Art review: Contemporary Connections at Summerhall, Edinburgh

Contemporary Connections at Summerhall, part of the Edinburgh International Science Festival
Contemporary Connections at Summerhall, part of the Edinburgh International Science Festival
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Art and science, subjective and objective, poles apart, of course. Or maybe not. If artists in the Renaissance had not pioneered an art of precise observation and record, science simply would not have happened. Nor indeed would medicine. Without the skills of the artists it would have been impossible to get to grips with the structures and workings of the natural world or the life that inhabits it. In the end, new technologies appeared to make the artists redundant and so they flounced off in a fit of pique to pursue an art that was neither observation nor information based. Perhaps that was a mistake.

Contemporary Connections ***

Summerhall, Edinburgh

Certainly Contemporary Connections, a group of shows at Summerhall for the Edinburgh Science Festival, seems to indicate a desire for a rapprochement, and on both sides perhaps for many of the artists have enjoyed science residencies and their approaches to the science and art problem depend on close collaboration between the two sides. The results don’t seem yet to offer any very profound insights, however.

From the Dark Ocean Comes Light, for instance, is a show by Hannah Imlach created over a year spent with the Institute of Biological Chemistry at Heriot Watt University and the Changing Oceans Group at Edinburgh University. In this company, she has witnessed research on coral and on marine fluorescence in the deep waters to the west of Scotland.

Examples of the art she has produced include circular transparencies viewed through a mirrored cone. It is a kind of lateral kaleidoscope intended to simulate the deep sea environment. More interesting visually is a projection through a water lens, a sphere half filled with water, which appears to suggest the behaviour of fluorescent molecules.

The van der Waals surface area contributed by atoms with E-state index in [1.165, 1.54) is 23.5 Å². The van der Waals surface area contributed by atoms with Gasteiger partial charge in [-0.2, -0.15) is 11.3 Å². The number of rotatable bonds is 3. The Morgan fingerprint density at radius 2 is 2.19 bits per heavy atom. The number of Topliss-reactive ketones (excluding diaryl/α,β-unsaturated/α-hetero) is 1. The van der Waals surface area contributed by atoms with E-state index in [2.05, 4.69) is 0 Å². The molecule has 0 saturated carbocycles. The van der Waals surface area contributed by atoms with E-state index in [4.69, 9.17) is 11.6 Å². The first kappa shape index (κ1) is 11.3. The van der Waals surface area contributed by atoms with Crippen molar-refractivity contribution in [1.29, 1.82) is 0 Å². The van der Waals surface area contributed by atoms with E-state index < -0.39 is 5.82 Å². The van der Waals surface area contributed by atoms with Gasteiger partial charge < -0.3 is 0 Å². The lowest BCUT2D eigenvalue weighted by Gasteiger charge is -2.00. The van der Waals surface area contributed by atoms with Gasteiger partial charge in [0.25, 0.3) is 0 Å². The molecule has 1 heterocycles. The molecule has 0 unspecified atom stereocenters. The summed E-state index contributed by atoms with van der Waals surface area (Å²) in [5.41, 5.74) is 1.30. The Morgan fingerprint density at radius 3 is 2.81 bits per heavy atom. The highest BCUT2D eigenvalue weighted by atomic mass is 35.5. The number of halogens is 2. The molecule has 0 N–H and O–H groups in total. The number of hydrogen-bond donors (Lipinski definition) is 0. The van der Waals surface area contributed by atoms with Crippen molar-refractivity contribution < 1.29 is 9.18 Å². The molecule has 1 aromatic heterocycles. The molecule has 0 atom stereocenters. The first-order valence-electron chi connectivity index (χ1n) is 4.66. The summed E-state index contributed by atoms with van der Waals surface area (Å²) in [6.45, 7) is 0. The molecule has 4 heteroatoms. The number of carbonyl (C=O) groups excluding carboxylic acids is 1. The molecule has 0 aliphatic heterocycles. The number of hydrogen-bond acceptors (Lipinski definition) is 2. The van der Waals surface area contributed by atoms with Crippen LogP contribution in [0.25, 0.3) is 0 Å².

Sebastian Verea’s Sounds of the Anthropocene combines a huge and rather chilling graphic display of the impact of human activity on the globe over a given period of years and its translation into sound. The changing graphics chart population growth, plastic pollution of the sea, plutonium residues, carbon on the atmosphere etc. The outcome is terrifying. Since 1930 all these various measurements have gone from virtually nought to levels of global peril. This work is also the result of a collaboration between the artist and academic institutions. In this case the University of Cambridge and the Universidad Internaçional de San Martin in Argentina.

Rubber Coated Steel by Lawrence Abu Hamdan portrays in text on a video screen extracts from the record of the trial in Israel after the shooting of Nadeem Nawara and Mohammed Abu Daher. The prosecution case included the argument that as Palestinian boys learnt to distinguish the sound of a rubber bullet being fired from that of live ammunition, the Israeli Army’s response was to disguise live ammunition as rubber bullets: rubber coated steel caused the deaths.

Louise Mackenzie’s Genophone is an extraordinary invention, or perhaps intervention. Somehow she has converted text into synthetic genetic material and spliced it into the DNA of bacteria. The words change and so do the bacteria. Is the eventual outcome living books or thought as biology? I am not sure, but it does seem fiendishly ingenious.

In all this arty science, however, I particularly enjoyed Steve Hurrel’s Beneath and Beyond Seismic Sounds, recordings of the world’s grumbling tummy, at least that is what it sounds like. He has brought together recordings, or real time transmissions, it is not clear which, from seismic recording stations round the world. Their readings are magnified and translated into the gastric rumbles, creaks and groans of our long-suffering and put-upon planet.

Team Shrub is a collaboration between artists Simon Sloan, Archie Crofton and Jeff Kirkby and unnamed scientists and communicators at Edinburgh University. The result is Exploring the Art in Data. The input includes data relating to climate change in the Arctic. Although visually intriguing, the outcome appears to be no more than abstract film.

I was also intrigued by what I could see of Lily Hubberd’s Black Hole Horizon, the product of a Heriot Watt residency. The main part of her show seemed to be in a black hole of its own behind a locked door to which nobody had the access code.

Perhaps that was the metaphor, but what I did see presented some fascinating information about the behaviour of light as a fluid. Apparently recent discoveries reveal that in certain circumstances light can form a vortex which is exactly what black holes appear to be. Light can also be slowed down. Mind blowing stuff.

There are other shows as well. They are mostly more or less intriguing. Nevertheless, art like this is never going to find a wide public, so its role in the dissemination of new ideas is bound to be limited. Most of what it offers seems to be PR for science. Good PR indeed.

*Until 12 May